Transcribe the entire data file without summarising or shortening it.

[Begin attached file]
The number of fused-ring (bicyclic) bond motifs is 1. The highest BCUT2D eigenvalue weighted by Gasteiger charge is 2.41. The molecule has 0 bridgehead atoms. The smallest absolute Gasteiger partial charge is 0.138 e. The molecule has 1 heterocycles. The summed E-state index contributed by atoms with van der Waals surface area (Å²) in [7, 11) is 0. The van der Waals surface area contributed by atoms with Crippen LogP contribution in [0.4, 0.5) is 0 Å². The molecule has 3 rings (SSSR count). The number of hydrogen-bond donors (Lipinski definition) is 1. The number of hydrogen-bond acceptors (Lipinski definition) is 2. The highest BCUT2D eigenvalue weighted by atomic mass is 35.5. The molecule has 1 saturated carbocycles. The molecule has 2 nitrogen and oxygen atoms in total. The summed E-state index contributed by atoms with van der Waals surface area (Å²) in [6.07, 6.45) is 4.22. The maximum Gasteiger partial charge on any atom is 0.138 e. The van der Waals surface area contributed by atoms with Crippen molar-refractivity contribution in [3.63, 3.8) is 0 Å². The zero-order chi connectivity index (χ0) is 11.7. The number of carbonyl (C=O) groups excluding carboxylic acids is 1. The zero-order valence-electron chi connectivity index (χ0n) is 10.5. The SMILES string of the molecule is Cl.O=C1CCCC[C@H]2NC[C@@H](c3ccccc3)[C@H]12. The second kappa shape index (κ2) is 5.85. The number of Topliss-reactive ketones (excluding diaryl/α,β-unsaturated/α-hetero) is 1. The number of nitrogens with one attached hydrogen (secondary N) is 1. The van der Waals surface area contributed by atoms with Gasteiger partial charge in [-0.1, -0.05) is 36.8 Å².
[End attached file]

The number of fused-ring (bicyclic) bond motifs is 1. The highest BCUT2D eigenvalue weighted by Gasteiger charge is 2.41. The molecule has 0 bridgehead atoms. The smallest absolute Gasteiger partial charge is 0.138 e. The molecule has 1 heterocycles. The summed E-state index contributed by atoms with van der Waals surface area (Å²) in [7, 11) is 0. The van der Waals surface area contributed by atoms with Crippen LogP contribution in [0.4, 0.5) is 0 Å². The molecule has 3 rings (SSSR count). The number of hydrogen-bond donors (Lipinski definition) is 1. The number of hydrogen-bond acceptors (Lipinski definition) is 2. The highest BCUT2D eigenvalue weighted by atomic mass is 35.5. The molecule has 1 saturated carbocycles. The molecule has 2 nitrogen and oxygen atoms in total. The summed E-state index contributed by atoms with van der Waals surface area (Å²) in [6.07, 6.45) is 4.22. The maximum Gasteiger partial charge on any atom is 0.138 e. The van der Waals surface area contributed by atoms with Crippen molar-refractivity contribution in [3.63, 3.8) is 0 Å². The zero-order chi connectivity index (χ0) is 11.7. The number of carbonyl (C=O) groups excluding carboxylic acids is 1. The zero-order valence-electron chi connectivity index (χ0n) is 10.5. The SMILES string of the molecule is Cl.O=C1CCCC[C@H]2NC[C@@H](c3ccccc3)[C@H]12. The second kappa shape index (κ2) is 5.85. The number of Topliss-reactive ketones (excluding diaryl/α,β-unsaturated/α-hetero) is 1. The number of nitrogens with one attached hydrogen (secondary N) is 1. The van der Waals surface area contributed by atoms with Gasteiger partial charge in [-0.1, -0.05) is 36.8 Å².